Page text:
Gell-Mann Formulates the Theory of Quantum Chromodynamics Summary

  • Last updated on November 10, 2022

Physicist Murray Gell-Mann developed the theory of quantum chromodynamics to describe the characteristics of elementary atomic particles called quarks.

Summary of Event

Since antiquity, it had been speculated by philosophers and scientists that everything was made up of successively smaller particles, but that beyond a certain size, the particles became no smaller. These fundamental particles, of which everything was made, the Greeks called atomos, meaning indivisible. The English version of atomos became “atom.” That idea held for thousands of years, moving from mere philosophical speculation to confirmed scientific detail by the beginning of the nineteenth century. Quantum chromodynamics Quarks Physics;quantum chromodynamics theory [kw]Gell-Mann Formulates the Theory of Quantum Chromodynamics (Sept., 1972) [kw]Theory of Quantum Chromodynamics, Gell-Mann Formulates the (Sept., 1972) [kw]Quantum Chromodynamics, Gell-Mann Formulates the Theory of (Sept., 1972) [kw]Chromodynamics, Gell-Mann Formulates the Theory of Quantum (Sept., 1972) Quantum chromodynamics Quarks Physics;quantum chromodynamics theory [g]North America;Sept., 1972: Gell-Mann Formulates the Theory of Quantum Chromodynamics[00810] [g]United States;Sept., 1972: Gell-Mann Formulates the Theory of Quantum Chromodynamics[00810] [c]Physics;Sept., 1972: Gell-Mann Formulates the Theory of Quantum Chromodynamics[00810] [c]Science and technology;Sept., 1972: Gell-Mann Formulates the Theory of Quantum Chromodynamics[00810] Gell-Mann, Murray Fritzsch, Harald Bardeen, William

In the seventeenth century, Robert Boyle was instrumental in bridging the gap between the Greek philosophy and actual scientific manipulation of elementary atomic theory. John Dalton expanded on the idea and forged atomic theory into a full-blown experimental science based on elemental activity. It was not until the beginning of the twentieth century that it was discovered that atoms were not, in fact, indivisible, but rather that atoms were actually made up of even smaller parts.

In 1904, the first suggestion was made that the atom incorporated tiny subparticles called electrons, which orbited a central core. In 1910, Ernest Rutherford, Rutherford, Ernest the English physicist, discovered the atom’s core, which is called the nucleus. Three years later, one of Rutherford’s students, Niels Bohr, Bohr, Niels a Danish physicist, qualified the nature of the electron’s orbit around the nucleus. By 1927, the problem of determining the atom’s structure had been largely solved. A new science called quantum mechanics Quantum mechanics defined the atom’s internal structure as consisting of tiny electrons orbiting a nucleus that contained an assortment of relatively heavy protons and neutrons. By 1930, a concentrated effort had been launched by a newly emerging branch of physics—particle physics Elementary particle physics Particle physics —to probe the atom’s secrets. Much evidence existed that there were smaller particles yet to be discovered within the atom’s core.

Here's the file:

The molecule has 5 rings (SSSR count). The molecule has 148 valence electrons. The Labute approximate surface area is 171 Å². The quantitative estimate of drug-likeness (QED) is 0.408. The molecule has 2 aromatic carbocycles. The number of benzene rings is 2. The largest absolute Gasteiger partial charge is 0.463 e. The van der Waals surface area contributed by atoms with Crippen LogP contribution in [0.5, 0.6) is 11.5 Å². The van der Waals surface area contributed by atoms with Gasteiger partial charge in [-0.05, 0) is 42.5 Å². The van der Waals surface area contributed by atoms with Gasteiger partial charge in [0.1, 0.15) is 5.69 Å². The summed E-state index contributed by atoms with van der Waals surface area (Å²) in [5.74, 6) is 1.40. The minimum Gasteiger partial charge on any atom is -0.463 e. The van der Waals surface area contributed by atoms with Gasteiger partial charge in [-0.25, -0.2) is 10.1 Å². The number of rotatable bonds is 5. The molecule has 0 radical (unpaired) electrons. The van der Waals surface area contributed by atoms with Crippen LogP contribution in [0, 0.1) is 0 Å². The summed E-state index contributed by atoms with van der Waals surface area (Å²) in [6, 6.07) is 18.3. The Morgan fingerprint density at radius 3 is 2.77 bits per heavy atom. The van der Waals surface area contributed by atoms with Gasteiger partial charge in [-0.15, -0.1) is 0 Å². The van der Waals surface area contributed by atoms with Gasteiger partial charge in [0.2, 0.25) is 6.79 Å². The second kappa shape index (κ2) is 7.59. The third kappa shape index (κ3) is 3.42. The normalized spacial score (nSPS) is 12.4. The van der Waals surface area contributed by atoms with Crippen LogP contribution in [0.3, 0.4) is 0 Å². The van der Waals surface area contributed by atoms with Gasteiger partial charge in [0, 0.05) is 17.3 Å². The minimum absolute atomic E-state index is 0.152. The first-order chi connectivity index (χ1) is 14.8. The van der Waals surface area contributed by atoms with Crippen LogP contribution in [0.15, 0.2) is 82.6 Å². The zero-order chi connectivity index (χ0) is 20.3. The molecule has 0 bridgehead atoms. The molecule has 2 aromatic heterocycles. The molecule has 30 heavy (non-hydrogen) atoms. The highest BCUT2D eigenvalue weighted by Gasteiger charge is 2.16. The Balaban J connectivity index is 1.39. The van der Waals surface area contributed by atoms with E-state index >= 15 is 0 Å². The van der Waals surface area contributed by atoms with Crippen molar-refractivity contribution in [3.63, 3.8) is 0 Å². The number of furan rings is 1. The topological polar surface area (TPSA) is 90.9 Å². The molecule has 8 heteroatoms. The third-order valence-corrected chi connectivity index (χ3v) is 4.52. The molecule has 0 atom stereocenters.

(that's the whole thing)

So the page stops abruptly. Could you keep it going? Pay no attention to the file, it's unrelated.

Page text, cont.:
Murray Gell-Mann.

(AP/Wide World Photos)

The first particle accelerator Particle accelerators (atom smasher) was put into experimental use in 1932. The purpose of the accelerator is to cause atoms to collide with one another at extremely high speeds and break up into their elementary parts. Physicists then record the particles as they fly off in the collision. It was during a series of these particle accelerator experiments in the early 1960’s that a physicist at the California Institute of Technology, Murray Gell-Mann, developed a series of brilliant postulations regarding the results of these particle accelerator experiments.

By late 1963, Gell-Mann had enough evidence to publish his theory that the nucleus of protons and neutrons was made up of even smaller particles. In reference to a passage in James Joyce’s book Finnegans Wake (1939), Gell-Mann called these small pieces of protons and neutrons “quarks.” Quarks He said he chose this name as “a gag . . . a reaction against pretentious scientific language.” He published the first discussion of quarks in February, 1964. In 1969, he was awarded the Nobel Prize in Physics Nobel Prize in Physics;Murray Gell-Mann[Gell Mann] for his subatomic classification schemes.

Gell-Mann postulated six different kinds, or “flavors,” of quarks (up, down, bottom, top, strange, and charm), each of which comes in three “colors” (red, green, or blue). The assignment of “colors” to quarks gave rise to a whole new branch of quantum physics—quantum chromodynamics (QCD).

There are no actual flavors in quantum mechanics (much less flavors defined as up, down, and so on), and likewise, at the subatomic level, there are no actual colors. Colors (quantum mechanics) These terms—“flavors” Flavors (quantum mechanics) and “colors”—define the specific quantum characteristic of the elementary particle. Through classification and subclassification in the quantum chromodynamic nomenclature, the particles can be classed according to their characteristics and behavior.